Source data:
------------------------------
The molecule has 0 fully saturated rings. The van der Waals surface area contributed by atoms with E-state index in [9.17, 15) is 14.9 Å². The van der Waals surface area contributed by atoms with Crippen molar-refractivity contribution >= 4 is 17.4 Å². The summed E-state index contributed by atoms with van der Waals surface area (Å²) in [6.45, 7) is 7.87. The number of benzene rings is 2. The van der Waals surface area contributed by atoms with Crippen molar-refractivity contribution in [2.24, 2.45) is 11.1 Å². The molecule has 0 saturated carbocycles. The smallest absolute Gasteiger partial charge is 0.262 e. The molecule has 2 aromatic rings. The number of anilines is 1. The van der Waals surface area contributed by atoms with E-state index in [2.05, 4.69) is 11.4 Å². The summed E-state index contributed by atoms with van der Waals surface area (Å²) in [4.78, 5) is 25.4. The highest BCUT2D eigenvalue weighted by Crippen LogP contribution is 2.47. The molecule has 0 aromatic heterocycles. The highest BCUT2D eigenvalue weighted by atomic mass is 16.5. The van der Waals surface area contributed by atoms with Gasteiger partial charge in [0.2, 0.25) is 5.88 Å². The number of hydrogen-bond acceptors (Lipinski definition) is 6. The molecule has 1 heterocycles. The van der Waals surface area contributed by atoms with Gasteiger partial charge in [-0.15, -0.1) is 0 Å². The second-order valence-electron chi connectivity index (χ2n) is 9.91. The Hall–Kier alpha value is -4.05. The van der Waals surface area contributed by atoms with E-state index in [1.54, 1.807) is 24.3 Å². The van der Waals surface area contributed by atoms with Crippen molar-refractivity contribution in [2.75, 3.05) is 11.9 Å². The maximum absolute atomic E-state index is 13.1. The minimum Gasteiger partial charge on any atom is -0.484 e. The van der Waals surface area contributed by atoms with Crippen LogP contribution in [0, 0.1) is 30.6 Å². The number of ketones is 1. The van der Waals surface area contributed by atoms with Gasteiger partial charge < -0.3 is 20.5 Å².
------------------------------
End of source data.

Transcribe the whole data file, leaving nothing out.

The molecule has 0 fully saturated rings. The van der Waals surface area contributed by atoms with E-state index in [9.17, 15) is 14.9 Å². The van der Waals surface area contributed by atoms with Crippen molar-refractivity contribution >= 4 is 17.4 Å². The summed E-state index contributed by atoms with van der Waals surface area (Å²) in [6.45, 7) is 7.87. The number of benzene rings is 2. The van der Waals surface area contributed by atoms with Crippen molar-refractivity contribution in [2.24, 2.45) is 11.1 Å². The molecule has 0 saturated carbocycles. The smallest absolute Gasteiger partial charge is 0.262 e. The molecule has 2 aromatic rings. The number of anilines is 1. The van der Waals surface area contributed by atoms with E-state index in [2.05, 4.69) is 11.4 Å². The summed E-state index contributed by atoms with van der Waals surface area (Å²) in [4.78, 5) is 25.4. The highest BCUT2D eigenvalue weighted by Crippen LogP contribution is 2.47. The molecule has 0 aromatic heterocycles. The highest BCUT2D eigenvalue weighted by atomic mass is 16.5. The van der Waals surface area contributed by atoms with Gasteiger partial charge in [0.2, 0.25) is 5.88 Å². The number of hydrogen-bond acceptors (Lipinski definition) is 6. The molecule has 1 heterocycles. The van der Waals surface area contributed by atoms with Gasteiger partial charge in [-0.15, -0.1) is 0 Å². The second-order valence-electron chi connectivity index (χ2n) is 9.91. The Hall–Kier alpha value is -4.05. The van der Waals surface area contributed by atoms with E-state index in [1.54, 1.807) is 24.3 Å². The van der Waals surface area contributed by atoms with Crippen molar-refractivity contribution in [2.75, 3.05) is 11.9 Å². The maximum absolute atomic E-state index is 13.1. The minimum Gasteiger partial charge on any atom is -0.484 e. The van der Waals surface area contributed by atoms with Crippen LogP contribution in [0, 0.1) is 30.6 Å². The number of ketones is 1. The van der Waals surface area contributed by atoms with Gasteiger partial charge < -0.3 is 20.5 Å².